Nepal, with its amazing variety of ecosystems from the Terai lowlands in the south to the world's highest peaks in the north, is home to an astounding plant diversity, with more than 1,500 plant species used for medicinal purposes. Like in India, community forest management structures are often already in place, which is a good starting point for implementing the FairWild Standard. The project focused on two regions: The community managed Kangchenjunga Conservation Area and the Langtang National Park area and Buffer Zone.


In the Greater Mekong Region

In Cambodia, the MAP sector is still underdeveloped. Little is known about the structures of the MAP sector and levels of collection and trade. It is obvious, however, that traders from China have recently expanded their activities into Cambodia, which increases the pressure on the country's natural resources. There is keen interest to implement the FairWild Standard on the political level in Cambodia, but this requires more in-depth research on the Cambodian MAP sector and trade structures. The implementation of the FairWild Module was initiated in Prek Tnoat Community Protected Area to provide a model project.


In the Tropical Amazon Region

The partner for the project implementation in Brazil was AVIVE (Associação Vida Verde da Amazônia), a group of women committed to research and sustainable harvest of native MAP species. The improvement of livelihoods creates incentives for habitat conservation. The project is located in the area around Silves, Amazonas state. Brazil is an economically emerging country with an increasing domestic demand for products based on plants which originate from eco-friendly production or sustainable harvesting.


In Southern Asia

India is among the world's largest producer (and, increasingly, also consumer) countries of MAP sourced from the wild. In remote areas, MAP collection provides an essential portion of family incomes and plays an important role for health care. India is very advanced in establishing community-based management structures for the use of natural resources. There is strong political support for applying FairWild as a tool to make collection practices sustainable. The project was implemented in two states: Uttarakhand in the Western Himalayas and Karnataka in the Western Ghats.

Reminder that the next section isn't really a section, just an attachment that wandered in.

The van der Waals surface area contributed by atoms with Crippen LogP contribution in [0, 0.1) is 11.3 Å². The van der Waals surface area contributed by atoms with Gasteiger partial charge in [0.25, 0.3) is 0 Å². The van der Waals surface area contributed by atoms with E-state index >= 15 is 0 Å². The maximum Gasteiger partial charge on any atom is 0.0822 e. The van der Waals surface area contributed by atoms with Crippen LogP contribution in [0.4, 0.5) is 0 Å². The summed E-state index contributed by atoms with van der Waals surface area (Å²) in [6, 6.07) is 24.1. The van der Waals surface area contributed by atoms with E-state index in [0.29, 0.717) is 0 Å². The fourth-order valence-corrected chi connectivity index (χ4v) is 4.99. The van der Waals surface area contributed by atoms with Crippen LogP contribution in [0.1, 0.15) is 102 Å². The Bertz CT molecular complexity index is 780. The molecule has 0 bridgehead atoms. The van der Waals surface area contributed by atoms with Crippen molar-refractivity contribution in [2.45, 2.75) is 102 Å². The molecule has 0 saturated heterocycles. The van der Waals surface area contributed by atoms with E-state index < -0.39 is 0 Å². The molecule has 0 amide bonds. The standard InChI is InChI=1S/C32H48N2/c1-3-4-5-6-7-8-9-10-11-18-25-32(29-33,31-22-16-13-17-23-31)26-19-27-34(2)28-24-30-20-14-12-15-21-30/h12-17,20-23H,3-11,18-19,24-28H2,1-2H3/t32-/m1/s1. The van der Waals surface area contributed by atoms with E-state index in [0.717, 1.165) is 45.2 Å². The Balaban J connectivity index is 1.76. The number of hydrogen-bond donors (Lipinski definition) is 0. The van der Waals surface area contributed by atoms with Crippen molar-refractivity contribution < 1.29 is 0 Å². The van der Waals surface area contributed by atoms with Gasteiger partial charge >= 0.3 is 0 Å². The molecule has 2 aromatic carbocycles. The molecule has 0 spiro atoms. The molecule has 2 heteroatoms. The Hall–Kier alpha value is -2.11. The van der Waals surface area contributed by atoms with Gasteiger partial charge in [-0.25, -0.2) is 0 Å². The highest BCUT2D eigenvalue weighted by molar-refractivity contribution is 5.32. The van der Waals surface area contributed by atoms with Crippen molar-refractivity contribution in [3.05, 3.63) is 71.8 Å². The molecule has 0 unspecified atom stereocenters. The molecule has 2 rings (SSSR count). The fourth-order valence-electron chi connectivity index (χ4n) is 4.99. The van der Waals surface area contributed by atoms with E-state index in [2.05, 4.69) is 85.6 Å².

In Southern Africa

The project in Lesotho (and bordering South African provinces) targets one species: Pelargonium sidoides. As tiny and unimpressive as they appear, these plants have been highly valued for their healing power, not only in the region but also abroad e.g. in Germany, where products containing extracts of P. sidoides are top-selling medicines for fighting cold and other 'winter' infections.

Although a large industry depends on this plant, little is known about the impact of harvest on the survival of the species and no efficient management schemes are in place. Due to the slow recovering of the tuber after collection harvesters might re-harvest too soon and thus start destroying plants.

The project aimed to introduce FairWild as a tool to develop a regional management system to ensure the sustainable harvesting of P. sidoides in Lesotho and South Africa.

The project also explored how FairWild can be used as a tool for CITES non-Detriment Findings. Government authorities, collectors, NGOs, and the private sector are key partners.


In South-East Europe

South East Europe is the main European source region for MAP collected from the wild. Bosnia-Herzegovina (BiH) is of particular interest, because the country is still in the process of being reconstructed after the end of the civil war in 1995. Recently-built private structures focusing on MAP trade and a modern legal framework offer favourable conditions to promote the sustainable harvesting and use of MAP in BiH; the project worked to create, in close cooperation with resource authorities and industry, a model that can be replicated elsewhere in the region.